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INTRODUCTION

Thermal management of electronic components is the primary concern in developing faster, more

compact and reliable computer technology. In particular, the cooling of future electronic chips is

essential. Based on Moore’s prediction, the number of transistors on integrated circuits currently doubles

approximately every eighteen months. As the number of transistors in a single chip increases, the power

consumption and heat dissipation from the chip will become a critical issue in the design of high

performance semiconductor processors A conventional air cooling technology has been used for several

years by using a heat sink and fins to increase the surface area to dissipate the heat from the heat source

to the ambient air. This air cooling approach will no longer be sufficient as the power consumption of

the CPU increases and the size decreases. Therefore, thermal management engineers have searched for

alternative cooling approaches to maintain the chip temperature below the maximum

operating temperature. Alternative cooling methods are, for instance, heat pipe technology, jet

impingement cooling, thermoelectric cooling, liquid cooling, spray cooling, and refrigeration cooling. In

comparing the various methods based on design criteria and requirement such as heat capacity,

efficiency, reliability, size, price, and working temperature, it can be seen that the vapor compression

refrigeration system is a better cooling method than others. The miniature-scale vapor compression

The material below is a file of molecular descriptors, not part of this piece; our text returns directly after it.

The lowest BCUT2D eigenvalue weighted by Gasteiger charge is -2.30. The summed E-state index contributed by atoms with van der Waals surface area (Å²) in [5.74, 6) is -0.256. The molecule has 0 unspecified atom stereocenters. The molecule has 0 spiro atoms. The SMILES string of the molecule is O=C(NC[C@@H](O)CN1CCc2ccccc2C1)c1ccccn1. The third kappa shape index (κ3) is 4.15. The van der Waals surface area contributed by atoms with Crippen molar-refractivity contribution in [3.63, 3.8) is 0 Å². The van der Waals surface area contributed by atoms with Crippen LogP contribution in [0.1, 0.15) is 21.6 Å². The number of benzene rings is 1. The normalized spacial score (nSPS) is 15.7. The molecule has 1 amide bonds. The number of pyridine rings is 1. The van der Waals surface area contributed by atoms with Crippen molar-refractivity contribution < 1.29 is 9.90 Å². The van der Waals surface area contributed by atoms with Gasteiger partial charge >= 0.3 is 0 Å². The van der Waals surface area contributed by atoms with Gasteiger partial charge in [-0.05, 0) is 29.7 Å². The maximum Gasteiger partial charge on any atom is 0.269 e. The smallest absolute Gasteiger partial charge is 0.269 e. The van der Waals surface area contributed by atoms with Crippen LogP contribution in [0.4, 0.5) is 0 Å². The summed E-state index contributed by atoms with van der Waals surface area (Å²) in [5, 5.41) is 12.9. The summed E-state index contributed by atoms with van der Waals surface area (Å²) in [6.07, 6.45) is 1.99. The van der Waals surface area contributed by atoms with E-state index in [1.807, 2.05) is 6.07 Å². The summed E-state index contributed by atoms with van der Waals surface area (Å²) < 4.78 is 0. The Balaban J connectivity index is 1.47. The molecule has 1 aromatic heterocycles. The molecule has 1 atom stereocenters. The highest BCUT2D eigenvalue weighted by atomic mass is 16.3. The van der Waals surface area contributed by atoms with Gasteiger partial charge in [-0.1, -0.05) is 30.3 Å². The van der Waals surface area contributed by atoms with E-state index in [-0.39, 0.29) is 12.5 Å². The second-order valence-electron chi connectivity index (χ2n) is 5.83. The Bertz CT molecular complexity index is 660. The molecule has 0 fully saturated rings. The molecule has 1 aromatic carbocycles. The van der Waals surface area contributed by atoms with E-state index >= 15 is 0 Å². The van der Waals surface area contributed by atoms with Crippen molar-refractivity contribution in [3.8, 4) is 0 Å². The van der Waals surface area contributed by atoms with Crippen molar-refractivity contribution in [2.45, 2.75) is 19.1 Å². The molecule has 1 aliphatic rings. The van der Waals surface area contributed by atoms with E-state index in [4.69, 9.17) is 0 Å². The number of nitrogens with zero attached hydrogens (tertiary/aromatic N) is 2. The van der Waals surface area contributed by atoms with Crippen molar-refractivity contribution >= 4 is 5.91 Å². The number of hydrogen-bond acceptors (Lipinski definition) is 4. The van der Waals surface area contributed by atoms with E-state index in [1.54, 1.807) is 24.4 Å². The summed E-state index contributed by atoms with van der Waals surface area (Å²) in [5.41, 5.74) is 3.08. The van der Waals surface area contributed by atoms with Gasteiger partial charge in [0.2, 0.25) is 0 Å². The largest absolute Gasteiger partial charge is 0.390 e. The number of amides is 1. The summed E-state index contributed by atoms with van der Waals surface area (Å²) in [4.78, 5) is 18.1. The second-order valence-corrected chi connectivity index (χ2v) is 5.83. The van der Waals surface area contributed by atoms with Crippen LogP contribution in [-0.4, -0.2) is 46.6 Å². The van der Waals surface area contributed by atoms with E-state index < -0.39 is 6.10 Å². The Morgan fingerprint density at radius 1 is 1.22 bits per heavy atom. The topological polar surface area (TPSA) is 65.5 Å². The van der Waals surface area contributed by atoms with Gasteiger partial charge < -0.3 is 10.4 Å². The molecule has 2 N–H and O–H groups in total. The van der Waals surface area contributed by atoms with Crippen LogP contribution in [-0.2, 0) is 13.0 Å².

refrigeration system is one of the most promising alternative cooling techniques for high heat dissipation

electronics cooling, because it maintains an operating chip temperature below the ambient air

temperature, increases reliability and life cycle time due to a lower and constant operating temperature,

and provides high system performance, It also keep the junction temperature below the maximum

operating temperature and handle high heat dissipation applications.

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TYPES OF REFRIGERATION SYSTEM FOR ELECTRONICS COOLING

Refrigerated cooling of electronic equipment into four main types which include the following:

Refrigerated cooling of air or liquid (Refrigerant): In this system, the electronic equipment is

mounted to the cold surface, which is at a temperature below the temperature of the surroundings. Since

the cooling fluid is colder than the equipment, it picks up heat at the cold surface and transports it to the

evaporator, where it is picked up by the refrigeration cycle. In this system, the total heat reject to the

surroundings by the condenser is the sum of the heat absorbed from the cooling fluid in the evaporator

and the compressor input power.

Figure 1: Small-scale refrigeration cooling system Figure 2: computer with refrigeration cooling system

Refrigerated heat sinks: In this system a refrigerated heat sink has a lower temperature at the cold

surface of the electronic equipment than a refrigerated system that uses a cooling fluid. The evaporator

is mounted directly to the electronic equipment and thus, the electronic temperature is colder than the

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surroundings temperature and the cooling system is more compact than the refrigerated cooling of air

system. A typical cryogenic heat sink system has a temperature significantly below 0 oC, normally at

–200o C or lower.

Liquid nitrogen baths: In this case, the cooled electronic components are immersed into the liquid

nitrogen bath that is insulated from the surroundings by using a Dewar flask. The Dewar flask is a